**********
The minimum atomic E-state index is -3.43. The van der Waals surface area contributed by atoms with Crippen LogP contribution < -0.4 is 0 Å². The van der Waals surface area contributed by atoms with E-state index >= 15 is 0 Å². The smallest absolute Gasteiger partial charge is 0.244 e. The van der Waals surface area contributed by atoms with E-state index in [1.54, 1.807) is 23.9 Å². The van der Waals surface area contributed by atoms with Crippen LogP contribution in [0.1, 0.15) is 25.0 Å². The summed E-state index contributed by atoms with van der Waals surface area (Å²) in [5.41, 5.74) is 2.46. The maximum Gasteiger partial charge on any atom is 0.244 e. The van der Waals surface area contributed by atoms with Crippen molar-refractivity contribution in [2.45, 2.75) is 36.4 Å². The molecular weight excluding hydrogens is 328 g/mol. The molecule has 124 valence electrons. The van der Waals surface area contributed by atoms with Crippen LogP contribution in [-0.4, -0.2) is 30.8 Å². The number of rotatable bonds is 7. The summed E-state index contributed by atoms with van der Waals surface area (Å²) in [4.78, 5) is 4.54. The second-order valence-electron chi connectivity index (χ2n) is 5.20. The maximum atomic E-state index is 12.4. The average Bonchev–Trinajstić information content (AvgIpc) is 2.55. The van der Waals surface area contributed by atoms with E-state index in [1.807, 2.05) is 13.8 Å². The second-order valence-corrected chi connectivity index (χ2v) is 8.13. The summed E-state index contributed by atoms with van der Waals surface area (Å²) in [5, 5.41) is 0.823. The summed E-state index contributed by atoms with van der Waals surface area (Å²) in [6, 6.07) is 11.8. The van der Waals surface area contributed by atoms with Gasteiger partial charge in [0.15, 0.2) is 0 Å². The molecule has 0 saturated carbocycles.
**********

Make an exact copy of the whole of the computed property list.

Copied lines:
The minimum atomic E-state index is -3.43. The van der Waals surface area contributed by atoms with Crippen LogP contribution < -0.4 is 0 Å². The van der Waals surface area contributed by atoms with E-state index >= 15 is 0 Å². The smallest absolute Gasteiger partial charge is 0.244 e. The van der Waals surface area contributed by atoms with E-state index in [1.54, 1.807) is 23.9 Å². The van der Waals surface area contributed by atoms with Crippen LogP contribution in [0.1, 0.15) is 25.0 Å². The summed E-state index contributed by atoms with van der Waals surface area (Å²) in [5.41, 5.74) is 2.46. The maximum Gasteiger partial charge on any atom is 0.244 e. The van der Waals surface area contributed by atoms with Crippen molar-refractivity contribution in [2.45, 2.75) is 36.4 Å². The molecular weight excluding hydrogens is 328 g/mol. The molecule has 124 valence electrons. The van der Waals surface area contributed by atoms with Crippen LogP contribution in [-0.4, -0.2) is 30.8 Å². The number of rotatable bonds is 7. The summed E-state index contributed by atoms with van der Waals surface area (Å²) in [4.78, 5) is 4.54. The second-order valence-electron chi connectivity index (χ2n) is 5.20. The maximum atomic E-state index is 12.4. The average Bonchev–Trinajstić information content (AvgIpc) is 2.55. The van der Waals surface area contributed by atoms with E-state index in [1.807, 2.05) is 13.8 Å². The second-order valence-corrected chi connectivity index (χ2v) is 8.13. The summed E-state index contributed by atoms with van der Waals surface area (Å²) in [5, 5.41) is 0.823. The summed E-state index contributed by atoms with van der Waals surface area (Å²) in [6, 6.07) is 11.8. The van der Waals surface area contributed by atoms with Gasteiger partial charge in [0.15, 0.2) is 0 Å². The molecule has 0 saturated carbocycles.